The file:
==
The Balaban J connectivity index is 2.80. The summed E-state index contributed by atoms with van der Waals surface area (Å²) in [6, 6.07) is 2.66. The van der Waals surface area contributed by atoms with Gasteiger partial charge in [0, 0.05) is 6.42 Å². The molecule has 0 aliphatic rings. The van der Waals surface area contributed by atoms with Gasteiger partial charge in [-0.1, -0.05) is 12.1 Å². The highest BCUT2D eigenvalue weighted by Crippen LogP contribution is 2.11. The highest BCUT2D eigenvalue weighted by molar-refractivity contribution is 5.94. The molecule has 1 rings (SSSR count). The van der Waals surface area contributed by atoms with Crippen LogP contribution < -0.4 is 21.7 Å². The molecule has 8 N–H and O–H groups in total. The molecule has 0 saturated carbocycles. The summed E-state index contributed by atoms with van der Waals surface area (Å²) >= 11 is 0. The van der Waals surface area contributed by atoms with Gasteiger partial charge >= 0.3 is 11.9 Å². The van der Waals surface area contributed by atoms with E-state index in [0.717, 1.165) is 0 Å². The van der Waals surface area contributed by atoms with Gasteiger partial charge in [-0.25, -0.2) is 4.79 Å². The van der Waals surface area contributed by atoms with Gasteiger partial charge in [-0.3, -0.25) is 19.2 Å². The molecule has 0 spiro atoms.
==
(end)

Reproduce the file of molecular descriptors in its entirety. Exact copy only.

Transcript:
The Balaban J connectivity index is 2.80. The summed E-state index contributed by atoms with van der Waals surface area (Å²) in [6, 6.07) is 2.66. The van der Waals surface area contributed by atoms with Gasteiger partial charge in [0, 0.05) is 6.42 Å². The molecule has 0 aliphatic rings. The van der Waals surface area contributed by atoms with Gasteiger partial charge in [-0.1, -0.05) is 12.1 Å². The highest BCUT2D eigenvalue weighted by Crippen LogP contribution is 2.11. The highest BCUT2D eigenvalue weighted by molar-refractivity contribution is 5.94. The molecule has 1 rings (SSSR count). The van der Waals surface area contributed by atoms with Crippen LogP contribution < -0.4 is 21.7 Å². The molecule has 8 N–H and O–H groups in total. The molecule has 0 saturated carbocycles. The summed E-state index contributed by atoms with van der Waals surface area (Å²) >= 11 is 0. The van der Waals surface area contributed by atoms with Gasteiger partial charge >= 0.3 is 11.9 Å². The van der Waals surface area contributed by atoms with E-state index in [0.717, 1.165) is 0 Å². The van der Waals surface area contributed by atoms with Gasteiger partial charge in [-0.25, -0.2) is 4.79 Å². The van der Waals surface area contributed by atoms with Gasteiger partial charge in [-0.3, -0.25) is 19.2 Å². The molecule has 0 spiro atoms.